The young girl did not so much as crack a smile at his last comment. “And why are you in such a rush? None of your companions seem to know,” she said.
“Why should I tell you?” Marcus asked.
“You wish me to trust you? How can you expect that if you are not honest with me?” Anny countered back.
“Please, you could care less what I think of you. You are just curious,” Marcus surmised.
“So what if I am?” Anny said with a grin. “If you did not have something to hide you would just tell me.”
Marcus rolled his eyes and said, “Fine, I have some unfinished business to attend to.”
“Like what?” Anny asked innocently.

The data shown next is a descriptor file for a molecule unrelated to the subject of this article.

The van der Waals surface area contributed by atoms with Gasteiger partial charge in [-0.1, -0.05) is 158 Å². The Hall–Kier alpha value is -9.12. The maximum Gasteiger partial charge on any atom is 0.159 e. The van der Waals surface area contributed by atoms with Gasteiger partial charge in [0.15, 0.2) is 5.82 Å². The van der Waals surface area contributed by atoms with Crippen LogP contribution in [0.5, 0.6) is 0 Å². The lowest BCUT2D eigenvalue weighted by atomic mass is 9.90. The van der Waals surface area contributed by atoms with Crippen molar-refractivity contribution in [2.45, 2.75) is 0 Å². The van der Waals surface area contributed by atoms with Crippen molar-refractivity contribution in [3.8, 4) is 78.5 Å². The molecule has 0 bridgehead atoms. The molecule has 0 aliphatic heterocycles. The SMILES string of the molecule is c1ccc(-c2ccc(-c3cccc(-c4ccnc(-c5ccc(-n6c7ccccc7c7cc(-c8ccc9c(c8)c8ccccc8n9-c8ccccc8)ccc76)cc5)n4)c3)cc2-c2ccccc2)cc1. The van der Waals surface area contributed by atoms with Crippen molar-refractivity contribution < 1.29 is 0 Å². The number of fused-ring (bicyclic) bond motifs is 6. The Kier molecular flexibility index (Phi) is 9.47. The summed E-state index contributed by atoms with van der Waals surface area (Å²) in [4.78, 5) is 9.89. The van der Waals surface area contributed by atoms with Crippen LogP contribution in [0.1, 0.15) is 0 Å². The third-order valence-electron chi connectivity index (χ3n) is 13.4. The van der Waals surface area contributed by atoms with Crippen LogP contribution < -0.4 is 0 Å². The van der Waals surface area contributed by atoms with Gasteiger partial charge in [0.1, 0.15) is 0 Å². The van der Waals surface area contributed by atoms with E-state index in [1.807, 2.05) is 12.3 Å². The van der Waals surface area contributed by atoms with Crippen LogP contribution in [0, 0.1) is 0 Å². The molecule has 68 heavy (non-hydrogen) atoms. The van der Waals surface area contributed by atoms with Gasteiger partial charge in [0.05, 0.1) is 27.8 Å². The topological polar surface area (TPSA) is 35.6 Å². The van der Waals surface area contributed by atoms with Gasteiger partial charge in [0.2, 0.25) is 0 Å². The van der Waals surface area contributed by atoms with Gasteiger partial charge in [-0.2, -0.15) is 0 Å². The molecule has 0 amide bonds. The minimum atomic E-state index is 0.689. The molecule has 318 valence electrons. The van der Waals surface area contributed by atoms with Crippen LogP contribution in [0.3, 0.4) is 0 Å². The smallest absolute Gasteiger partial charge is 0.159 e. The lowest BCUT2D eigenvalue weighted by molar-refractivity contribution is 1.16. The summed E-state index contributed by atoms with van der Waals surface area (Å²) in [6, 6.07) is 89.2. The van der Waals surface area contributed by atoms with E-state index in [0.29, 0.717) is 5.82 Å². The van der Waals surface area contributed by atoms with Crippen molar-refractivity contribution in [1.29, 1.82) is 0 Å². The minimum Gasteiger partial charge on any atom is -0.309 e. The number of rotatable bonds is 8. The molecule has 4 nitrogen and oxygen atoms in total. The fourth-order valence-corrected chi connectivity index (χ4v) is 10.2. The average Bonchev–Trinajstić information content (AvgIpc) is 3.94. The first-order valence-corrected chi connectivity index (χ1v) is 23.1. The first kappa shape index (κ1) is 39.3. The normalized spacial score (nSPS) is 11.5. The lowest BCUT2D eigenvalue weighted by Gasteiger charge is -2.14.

Marcus went to say something but stopped himself and said instead, “Oh, border disputes mostly, but now I must be sure to ask him if he has any idea what Te Berry Elixir is. I for one have never heard of it.”
“It is the honey of the lower class. You probably have much too refined a taste for it,” Anny mused as she wondered who the man was that Marcus was referring to.
“But what if the queen was faking her death? What if it had been a clever plot to make the king think she was dead? Then she and your Ramoth could run off together!” Marcus conjectured happily.
“I am afraid that is not what happened though. If that were true that is what I would have said, but the queen is indeed dead,” Anny lamented.
“All the more to give credence to your words should they follow some fact I suppose, but you are wrong about her death for it is just as the king said it was. She died from vanity!” Marcus said as he smiled broadly.
Anny shook her head from side to side as she rolled her eyes. Marcus only laughed, though inside one half of him scolded the other half for being so heartless.